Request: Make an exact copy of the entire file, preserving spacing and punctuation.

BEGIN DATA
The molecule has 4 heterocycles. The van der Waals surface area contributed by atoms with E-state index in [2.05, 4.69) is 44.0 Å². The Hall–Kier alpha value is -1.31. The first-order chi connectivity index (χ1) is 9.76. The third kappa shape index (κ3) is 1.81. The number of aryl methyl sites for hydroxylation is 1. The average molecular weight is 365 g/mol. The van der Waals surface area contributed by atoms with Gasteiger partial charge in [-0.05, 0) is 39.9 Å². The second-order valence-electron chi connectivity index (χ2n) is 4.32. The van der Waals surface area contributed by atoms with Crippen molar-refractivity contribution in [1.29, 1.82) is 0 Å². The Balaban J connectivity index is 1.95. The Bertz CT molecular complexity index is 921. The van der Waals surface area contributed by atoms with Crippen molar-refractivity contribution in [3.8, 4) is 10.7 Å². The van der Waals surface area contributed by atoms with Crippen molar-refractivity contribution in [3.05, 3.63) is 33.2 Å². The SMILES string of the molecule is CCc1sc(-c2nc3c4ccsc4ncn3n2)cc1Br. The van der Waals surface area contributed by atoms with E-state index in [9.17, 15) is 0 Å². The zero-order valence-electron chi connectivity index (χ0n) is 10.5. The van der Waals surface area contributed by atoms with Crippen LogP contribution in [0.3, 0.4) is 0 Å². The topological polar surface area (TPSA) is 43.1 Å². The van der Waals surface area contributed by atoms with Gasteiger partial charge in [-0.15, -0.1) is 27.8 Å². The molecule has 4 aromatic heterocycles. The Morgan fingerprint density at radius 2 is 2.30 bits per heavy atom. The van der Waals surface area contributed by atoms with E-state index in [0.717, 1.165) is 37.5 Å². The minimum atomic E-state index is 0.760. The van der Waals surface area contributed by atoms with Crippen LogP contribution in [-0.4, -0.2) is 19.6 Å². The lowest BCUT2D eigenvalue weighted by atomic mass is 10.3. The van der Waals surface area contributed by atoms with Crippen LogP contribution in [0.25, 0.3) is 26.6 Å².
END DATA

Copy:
The molecule has 4 heterocycles. The van der Waals surface area contributed by atoms with E-state index in [2.05, 4.69) is 44.0 Å². The Hall–Kier alpha value is -1.31. The first-order chi connectivity index (χ1) is 9.76. The third kappa shape index (κ3) is 1.81. The number of aryl methyl sites for hydroxylation is 1. The average molecular weight is 365 g/mol. The van der Waals surface area contributed by atoms with Gasteiger partial charge in [-0.05, 0) is 39.9 Å². The second-order valence-electron chi connectivity index (χ2n) is 4.32. The van der Waals surface area contributed by atoms with Crippen molar-refractivity contribution in [1.29, 1.82) is 0 Å². The Balaban J connectivity index is 1.95. The Bertz CT molecular complexity index is 921. The van der Waals surface area contributed by atoms with Crippen molar-refractivity contribution in [3.8, 4) is 10.7 Å². The van der Waals surface area contributed by atoms with Crippen molar-refractivity contribution in [3.05, 3.63) is 33.2 Å². The SMILES string of the molecule is CCc1sc(-c2nc3c4ccsc4ncn3n2)cc1Br. The van der Waals surface area contributed by atoms with E-state index in [9.17, 15) is 0 Å². The zero-order valence-electron chi connectivity index (χ0n) is 10.5. The van der Waals surface area contributed by atoms with Crippen LogP contribution in [0.3, 0.4) is 0 Å². The topological polar surface area (TPSA) is 43.1 Å². The van der Waals surface area contributed by atoms with Gasteiger partial charge in [-0.15, -0.1) is 27.8 Å². The molecule has 4 aromatic heterocycles. The Morgan fingerprint density at radius 2 is 2.30 bits per heavy atom. The van der Waals surface area contributed by atoms with E-state index in [0.717, 1.165) is 37.5 Å². The minimum atomic E-state index is 0.760. The van der Waals surface area contributed by atoms with Crippen LogP contribution in [-0.4, -0.2) is 19.6 Å². The lowest BCUT2D eigenvalue weighted by atomic mass is 10.3. The van der Waals surface area contributed by atoms with Crippen LogP contribution in [0.25, 0.3) is 26.6 Å².